Just Be, Man…

Posted on June 9, 2010. Filed under: Books, Business, Career, Field Guides, Life, Network, Pocket-Books, Recruitment, Self-Help, Social Skills |

Ever dated someone who pulled the wool over your eyes?  You fall head-over-heels only to be sent over the edge but a revelation of their true nature?  You probably didn’t like or even appreciate the experience.  What’s true in love is true in business: a fake is a fake, and no one likes being played for a fool.

Recently, I observed a career workshop in Chicago hosted by representatives of the Career Development Center at the University of Southern California.  The evening was designed to allow the alumni participants the opportunity to get their most perplexing job-seeking questions answered by some of the top human resource executives from Chicago’s leading corporations including McDonald’s, PepsiCo, Zurich Insurance, and Ernst & Young. I think the best description of the night might be speed-dating for the business professional.

Rather than detail the evening’s agenda, let me jump to the essence of it: be yourself.  Perhaps the biggest surprise to me was that every representative, without fail, mentioned his or her desire to have job applicants present their true selves rather than resort to a performance of the person that they think the firm wants to hire.  This is important stuff.

As I mention in my book, The Networking Field Guide®: Essential Social Skills for Business, when we are ourselves, we will always be 100%.

“The way you see the world, the way you feel about what you see,
and the way you react to that world is unique to you and you alone.
Your strengths are many and your weaknesses not nearly as dire as
you might want to believe.”      [See pp. 24 & 25 in the pocket-book.]

Imitation of any kind reduces us to less than 100% of ourselves and short-changes everyone.  Better to be yourself and let people get to know the real you; the person that he or she will be working next to, collaborating with on projects, and counting on to get the job done.  While you may not be perfect, you will be authentic.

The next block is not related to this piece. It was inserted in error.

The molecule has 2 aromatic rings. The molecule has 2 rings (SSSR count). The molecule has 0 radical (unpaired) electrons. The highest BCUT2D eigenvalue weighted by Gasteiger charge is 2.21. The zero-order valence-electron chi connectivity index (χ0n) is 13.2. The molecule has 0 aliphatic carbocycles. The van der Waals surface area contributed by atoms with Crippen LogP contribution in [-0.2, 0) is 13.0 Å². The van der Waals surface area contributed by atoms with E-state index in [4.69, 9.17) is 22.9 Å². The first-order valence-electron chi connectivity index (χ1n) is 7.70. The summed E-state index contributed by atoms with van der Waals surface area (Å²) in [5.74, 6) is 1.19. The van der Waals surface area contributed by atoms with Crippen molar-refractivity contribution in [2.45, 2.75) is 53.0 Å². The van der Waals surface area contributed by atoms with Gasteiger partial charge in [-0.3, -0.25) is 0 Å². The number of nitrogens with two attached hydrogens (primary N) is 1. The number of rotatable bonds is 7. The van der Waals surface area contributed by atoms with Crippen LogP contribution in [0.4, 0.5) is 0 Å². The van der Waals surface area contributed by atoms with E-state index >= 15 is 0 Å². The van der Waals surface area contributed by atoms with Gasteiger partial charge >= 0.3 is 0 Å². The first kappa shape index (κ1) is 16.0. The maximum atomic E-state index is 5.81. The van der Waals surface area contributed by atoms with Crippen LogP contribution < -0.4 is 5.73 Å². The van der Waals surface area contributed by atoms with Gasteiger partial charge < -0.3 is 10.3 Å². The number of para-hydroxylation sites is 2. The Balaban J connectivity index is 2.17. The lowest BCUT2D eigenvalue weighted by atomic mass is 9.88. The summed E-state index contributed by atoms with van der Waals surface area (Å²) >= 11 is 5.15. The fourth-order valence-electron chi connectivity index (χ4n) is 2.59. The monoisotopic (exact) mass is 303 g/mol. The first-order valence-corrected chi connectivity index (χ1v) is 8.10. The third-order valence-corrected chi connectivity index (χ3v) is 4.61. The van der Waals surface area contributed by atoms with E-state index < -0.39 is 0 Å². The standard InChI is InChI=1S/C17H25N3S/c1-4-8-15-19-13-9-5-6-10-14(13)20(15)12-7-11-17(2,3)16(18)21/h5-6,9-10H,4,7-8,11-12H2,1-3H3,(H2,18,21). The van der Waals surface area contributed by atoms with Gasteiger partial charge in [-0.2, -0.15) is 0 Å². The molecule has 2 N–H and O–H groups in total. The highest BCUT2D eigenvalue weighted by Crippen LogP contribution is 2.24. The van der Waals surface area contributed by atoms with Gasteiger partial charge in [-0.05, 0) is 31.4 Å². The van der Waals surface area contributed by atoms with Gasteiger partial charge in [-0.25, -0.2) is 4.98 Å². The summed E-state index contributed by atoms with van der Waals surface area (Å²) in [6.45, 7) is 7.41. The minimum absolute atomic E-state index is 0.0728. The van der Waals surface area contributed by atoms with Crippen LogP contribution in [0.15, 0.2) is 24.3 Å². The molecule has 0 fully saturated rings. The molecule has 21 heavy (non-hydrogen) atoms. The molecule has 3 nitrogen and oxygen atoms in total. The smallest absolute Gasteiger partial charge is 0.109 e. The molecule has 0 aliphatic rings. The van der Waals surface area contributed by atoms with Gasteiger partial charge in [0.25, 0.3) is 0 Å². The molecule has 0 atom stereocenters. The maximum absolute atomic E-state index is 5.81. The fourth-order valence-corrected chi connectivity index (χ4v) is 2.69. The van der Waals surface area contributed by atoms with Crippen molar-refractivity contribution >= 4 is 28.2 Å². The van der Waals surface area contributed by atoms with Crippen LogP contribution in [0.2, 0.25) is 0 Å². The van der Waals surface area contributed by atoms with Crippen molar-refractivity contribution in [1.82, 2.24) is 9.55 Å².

When we present a false image of ourselves, the charade only lasts so long.  One day, in the not-so-distant future, the façade slips away and our true self is revealed.  Co-workers who thought they knew you are surprised or can become angry at the discovery.  Especially, in the workplace, to learn that the person that he or she thought they knew is nothing but charlatan can have ramifications much more damaging than a dating disappointment.  Such a deliberate deception can be detrimental to your job and ultimately to your career.  Like gum on your shoe during a hot summer day, it tends to stick with you and ruin your reputation.

I urge you to be willing to risk being yourself with the knowledge that there will be an employer who will welcome your unique personality and skill-set, and reward you for being you. Wouldn’t you rather be hired and promoted for who you are?  I thought so.

Until the next time, this is your Networking Field Guide reminding you to be well, be confident, and be yourself.

© Kathy Corday and The Networking Field Guide®, 2010. Unauthorized use and/or duplication of this material without express and written permission from this blog’s author and/or owner is strictly prohibited. Excerpts and links may be used, provided that full and clear credit is given to Kathy Corday and The Networking Field Guide ™ with appropriate and specific direction to the original content. For more information on seminars and workshops, visit us at http://www.thenetworkingfieldguide.com or http://www.alchemymediagroup.com

Make a Comment

Leave a Reply

Please log in using one of these methods to post your comment:

WordPress.com Logo

You are commenting using your WordPress.com account. Log Out /  Change )

Google photo

You are commenting using your Google account. Log Out /  Change )

Twitter picture

You are commenting using your Twitter account. Log Out /  Change )

Facebook photo

You are commenting using your Facebook account. Log Out /  Change )

Connecting to %s

Liked it here?
Why not try sites on the blogroll...

%d bloggers like this: